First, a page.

I recently met with Dr. Mehmet Toner to discuss my PhD project and he gave me great advice on developing a proposal for my oral qualifying exam (or, more broadly, for any scientific presentation).
There are two key elements one must nail at the beginning before the committee lets you go on explaining your proposed aims and experimental methods: 1) What Is and 2) What Is Possible.
“What Is” breaks down into two components:
1) Significance represents the emotional appeal of your project. This is where you tell stories about the pain point you are addressing, how many people suffer from the disease you’re tackling, the cost of the problem, its global reach, etc. You must convince your committee that your problem is important. The time and place for pulling heartstrings in a scientific presentation is here.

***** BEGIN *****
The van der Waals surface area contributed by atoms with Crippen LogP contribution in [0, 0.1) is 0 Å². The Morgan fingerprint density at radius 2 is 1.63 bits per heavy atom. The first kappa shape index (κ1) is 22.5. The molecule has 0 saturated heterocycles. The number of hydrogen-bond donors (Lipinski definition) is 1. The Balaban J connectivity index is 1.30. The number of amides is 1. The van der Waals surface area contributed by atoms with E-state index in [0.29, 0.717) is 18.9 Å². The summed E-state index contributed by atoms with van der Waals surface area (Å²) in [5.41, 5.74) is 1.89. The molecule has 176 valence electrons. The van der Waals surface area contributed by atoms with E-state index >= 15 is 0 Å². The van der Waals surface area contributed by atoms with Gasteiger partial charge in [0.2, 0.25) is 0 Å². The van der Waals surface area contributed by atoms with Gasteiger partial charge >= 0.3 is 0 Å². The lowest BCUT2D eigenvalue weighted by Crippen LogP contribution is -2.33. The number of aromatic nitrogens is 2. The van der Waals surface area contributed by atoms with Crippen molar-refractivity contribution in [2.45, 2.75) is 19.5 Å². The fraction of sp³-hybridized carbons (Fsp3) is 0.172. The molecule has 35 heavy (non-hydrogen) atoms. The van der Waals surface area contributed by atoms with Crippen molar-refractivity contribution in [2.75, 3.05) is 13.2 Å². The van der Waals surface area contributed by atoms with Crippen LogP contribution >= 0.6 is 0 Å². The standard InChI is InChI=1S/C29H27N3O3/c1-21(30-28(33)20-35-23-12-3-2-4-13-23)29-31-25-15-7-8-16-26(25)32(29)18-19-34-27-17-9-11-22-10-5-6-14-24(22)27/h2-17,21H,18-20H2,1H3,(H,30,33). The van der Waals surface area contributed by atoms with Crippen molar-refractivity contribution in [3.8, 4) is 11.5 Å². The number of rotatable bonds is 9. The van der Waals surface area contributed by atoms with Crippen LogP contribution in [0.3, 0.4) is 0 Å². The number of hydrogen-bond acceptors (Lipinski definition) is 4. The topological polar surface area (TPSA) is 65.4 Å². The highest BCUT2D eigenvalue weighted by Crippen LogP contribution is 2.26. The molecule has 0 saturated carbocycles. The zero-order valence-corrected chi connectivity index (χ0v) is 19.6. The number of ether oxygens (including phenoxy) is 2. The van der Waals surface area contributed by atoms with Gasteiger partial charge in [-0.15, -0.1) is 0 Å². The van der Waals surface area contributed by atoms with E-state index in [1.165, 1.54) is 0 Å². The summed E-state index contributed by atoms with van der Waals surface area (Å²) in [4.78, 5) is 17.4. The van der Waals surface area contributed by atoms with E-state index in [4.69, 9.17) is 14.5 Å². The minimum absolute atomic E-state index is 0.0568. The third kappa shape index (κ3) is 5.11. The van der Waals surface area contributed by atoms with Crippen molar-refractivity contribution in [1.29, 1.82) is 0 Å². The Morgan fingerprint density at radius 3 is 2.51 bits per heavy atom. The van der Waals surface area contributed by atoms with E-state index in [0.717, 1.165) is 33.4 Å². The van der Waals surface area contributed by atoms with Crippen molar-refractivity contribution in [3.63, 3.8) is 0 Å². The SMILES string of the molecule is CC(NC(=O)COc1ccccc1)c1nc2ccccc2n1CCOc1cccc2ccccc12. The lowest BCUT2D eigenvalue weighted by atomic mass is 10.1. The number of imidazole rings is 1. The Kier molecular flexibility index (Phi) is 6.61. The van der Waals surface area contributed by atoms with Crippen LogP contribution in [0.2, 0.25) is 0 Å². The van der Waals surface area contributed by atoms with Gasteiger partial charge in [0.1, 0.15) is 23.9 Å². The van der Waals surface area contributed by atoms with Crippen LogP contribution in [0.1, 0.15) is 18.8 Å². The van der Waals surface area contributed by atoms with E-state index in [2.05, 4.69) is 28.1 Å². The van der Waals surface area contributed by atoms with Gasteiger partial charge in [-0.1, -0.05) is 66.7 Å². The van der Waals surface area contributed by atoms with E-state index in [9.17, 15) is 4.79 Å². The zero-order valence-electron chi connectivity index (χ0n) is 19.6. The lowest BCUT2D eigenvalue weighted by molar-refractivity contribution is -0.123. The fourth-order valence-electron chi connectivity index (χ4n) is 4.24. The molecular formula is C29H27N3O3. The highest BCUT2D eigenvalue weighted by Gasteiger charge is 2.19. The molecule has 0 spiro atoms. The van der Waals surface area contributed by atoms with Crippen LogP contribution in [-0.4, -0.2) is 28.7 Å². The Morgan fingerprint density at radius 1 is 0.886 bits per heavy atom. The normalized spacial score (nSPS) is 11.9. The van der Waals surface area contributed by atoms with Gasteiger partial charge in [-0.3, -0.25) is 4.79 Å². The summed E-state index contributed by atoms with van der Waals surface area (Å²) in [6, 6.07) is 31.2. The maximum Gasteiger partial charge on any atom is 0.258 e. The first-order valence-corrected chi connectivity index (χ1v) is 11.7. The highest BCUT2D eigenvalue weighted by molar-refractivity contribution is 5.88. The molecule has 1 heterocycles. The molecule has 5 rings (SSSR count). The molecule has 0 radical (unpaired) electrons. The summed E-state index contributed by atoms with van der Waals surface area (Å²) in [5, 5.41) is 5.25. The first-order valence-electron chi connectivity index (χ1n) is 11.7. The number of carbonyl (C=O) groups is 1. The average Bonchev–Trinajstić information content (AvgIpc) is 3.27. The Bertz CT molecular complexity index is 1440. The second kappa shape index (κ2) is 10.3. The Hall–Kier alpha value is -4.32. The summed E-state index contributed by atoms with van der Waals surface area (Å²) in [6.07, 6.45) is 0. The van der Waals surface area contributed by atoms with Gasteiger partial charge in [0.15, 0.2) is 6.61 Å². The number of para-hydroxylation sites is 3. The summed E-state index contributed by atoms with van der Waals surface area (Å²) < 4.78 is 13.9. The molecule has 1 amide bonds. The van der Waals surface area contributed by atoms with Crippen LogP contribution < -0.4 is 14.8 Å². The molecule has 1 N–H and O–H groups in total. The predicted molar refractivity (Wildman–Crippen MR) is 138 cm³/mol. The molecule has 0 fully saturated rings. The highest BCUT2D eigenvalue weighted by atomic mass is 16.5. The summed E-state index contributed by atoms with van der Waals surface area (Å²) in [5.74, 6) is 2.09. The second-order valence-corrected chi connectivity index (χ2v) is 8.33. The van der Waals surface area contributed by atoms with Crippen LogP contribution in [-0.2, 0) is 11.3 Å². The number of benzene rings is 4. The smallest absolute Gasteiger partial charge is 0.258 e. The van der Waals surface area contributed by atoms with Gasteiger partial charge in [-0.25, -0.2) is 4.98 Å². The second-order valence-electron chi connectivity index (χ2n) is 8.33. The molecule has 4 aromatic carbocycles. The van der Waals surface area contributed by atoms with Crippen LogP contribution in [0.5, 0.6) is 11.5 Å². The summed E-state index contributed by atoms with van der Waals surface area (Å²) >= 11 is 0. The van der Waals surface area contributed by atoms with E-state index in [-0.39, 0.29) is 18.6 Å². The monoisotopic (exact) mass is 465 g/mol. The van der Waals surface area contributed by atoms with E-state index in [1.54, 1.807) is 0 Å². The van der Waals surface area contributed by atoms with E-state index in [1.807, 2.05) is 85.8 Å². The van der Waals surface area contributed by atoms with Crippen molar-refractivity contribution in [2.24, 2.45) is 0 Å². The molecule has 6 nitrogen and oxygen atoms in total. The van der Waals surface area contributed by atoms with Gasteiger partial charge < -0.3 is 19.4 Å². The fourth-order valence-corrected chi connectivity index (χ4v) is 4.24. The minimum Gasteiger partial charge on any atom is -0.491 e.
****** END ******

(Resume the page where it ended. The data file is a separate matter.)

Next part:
2) Background is the analytical portion of your story. It’s where you talk about the state of art, the existing literature, and what is currently known. This is where you show your committee that you’ve done your homework on what exists and carved out a niche for yourself in a landscape of opportunities.
The delta between the picture you paint of “What Is” and the picture you’ll paint in the rest of your presentation of “What Is Possible” represents your Wow! Factor. Maximize the Wow.
Dr. Toner left me with some final wise words:
“All PhD projects are like Swiss cheese. They are full of holes. What we [your qualifying exam committee] care about is that you can plug the holes.”
Diagram created by me based on a sketch that Mehmet Toner drew during our meeting. Brain icon adapted from iconsforlife.com.